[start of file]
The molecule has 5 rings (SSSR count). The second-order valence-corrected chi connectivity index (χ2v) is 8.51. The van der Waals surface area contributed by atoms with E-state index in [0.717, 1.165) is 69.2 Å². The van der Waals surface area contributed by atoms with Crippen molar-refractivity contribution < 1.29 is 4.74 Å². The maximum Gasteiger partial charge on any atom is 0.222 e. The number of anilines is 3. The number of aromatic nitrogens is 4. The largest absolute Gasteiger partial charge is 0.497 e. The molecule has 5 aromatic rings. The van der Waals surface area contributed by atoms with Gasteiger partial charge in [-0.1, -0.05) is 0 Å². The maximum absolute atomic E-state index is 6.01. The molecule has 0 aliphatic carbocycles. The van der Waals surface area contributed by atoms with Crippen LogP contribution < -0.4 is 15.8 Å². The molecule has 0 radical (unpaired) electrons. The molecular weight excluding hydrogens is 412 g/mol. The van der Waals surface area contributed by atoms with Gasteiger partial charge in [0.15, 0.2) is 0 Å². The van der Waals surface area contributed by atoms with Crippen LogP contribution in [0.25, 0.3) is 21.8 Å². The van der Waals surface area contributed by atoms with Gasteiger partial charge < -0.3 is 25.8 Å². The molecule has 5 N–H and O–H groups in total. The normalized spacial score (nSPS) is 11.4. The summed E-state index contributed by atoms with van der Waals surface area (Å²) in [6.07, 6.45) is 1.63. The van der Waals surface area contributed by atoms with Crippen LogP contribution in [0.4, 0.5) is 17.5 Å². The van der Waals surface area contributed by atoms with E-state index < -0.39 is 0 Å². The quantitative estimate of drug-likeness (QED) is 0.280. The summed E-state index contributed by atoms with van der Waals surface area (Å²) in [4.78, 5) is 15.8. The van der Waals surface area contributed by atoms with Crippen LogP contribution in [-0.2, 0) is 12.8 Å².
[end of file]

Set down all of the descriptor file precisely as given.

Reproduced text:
The molecule has 5 rings (SSSR count). The second-order valence-corrected chi connectivity index (χ2v) is 8.51. The van der Waals surface area contributed by atoms with E-state index in [0.717, 1.165) is 69.2 Å². The van der Waals surface area contributed by atoms with Crippen molar-refractivity contribution < 1.29 is 4.74 Å². The maximum Gasteiger partial charge on any atom is 0.222 e. The number of anilines is 3. The number of aromatic nitrogens is 4. The largest absolute Gasteiger partial charge is 0.497 e. The molecule has 5 aromatic rings. The van der Waals surface area contributed by atoms with Gasteiger partial charge in [-0.1, -0.05) is 0 Å². The maximum absolute atomic E-state index is 6.01. The molecule has 0 aliphatic carbocycles. The van der Waals surface area contributed by atoms with Crippen LogP contribution < -0.4 is 15.8 Å². The molecule has 0 radical (unpaired) electrons. The molecular weight excluding hydrogens is 412 g/mol. The van der Waals surface area contributed by atoms with Gasteiger partial charge in [0.15, 0.2) is 0 Å². The van der Waals surface area contributed by atoms with Crippen LogP contribution in [0.25, 0.3) is 21.8 Å². The van der Waals surface area contributed by atoms with Gasteiger partial charge < -0.3 is 25.8 Å². The molecule has 5 N–H and O–H groups in total. The normalized spacial score (nSPS) is 11.4. The summed E-state index contributed by atoms with van der Waals surface area (Å²) in [6.07, 6.45) is 1.63. The van der Waals surface area contributed by atoms with Crippen LogP contribution in [0.4, 0.5) is 17.5 Å². The van der Waals surface area contributed by atoms with E-state index < -0.39 is 0 Å². The quantitative estimate of drug-likeness (QED) is 0.280. The summed E-state index contributed by atoms with van der Waals surface area (Å²) in [4.78, 5) is 15.8. The van der Waals surface area contributed by atoms with Crippen LogP contribution in [-0.2, 0) is 12.8 Å².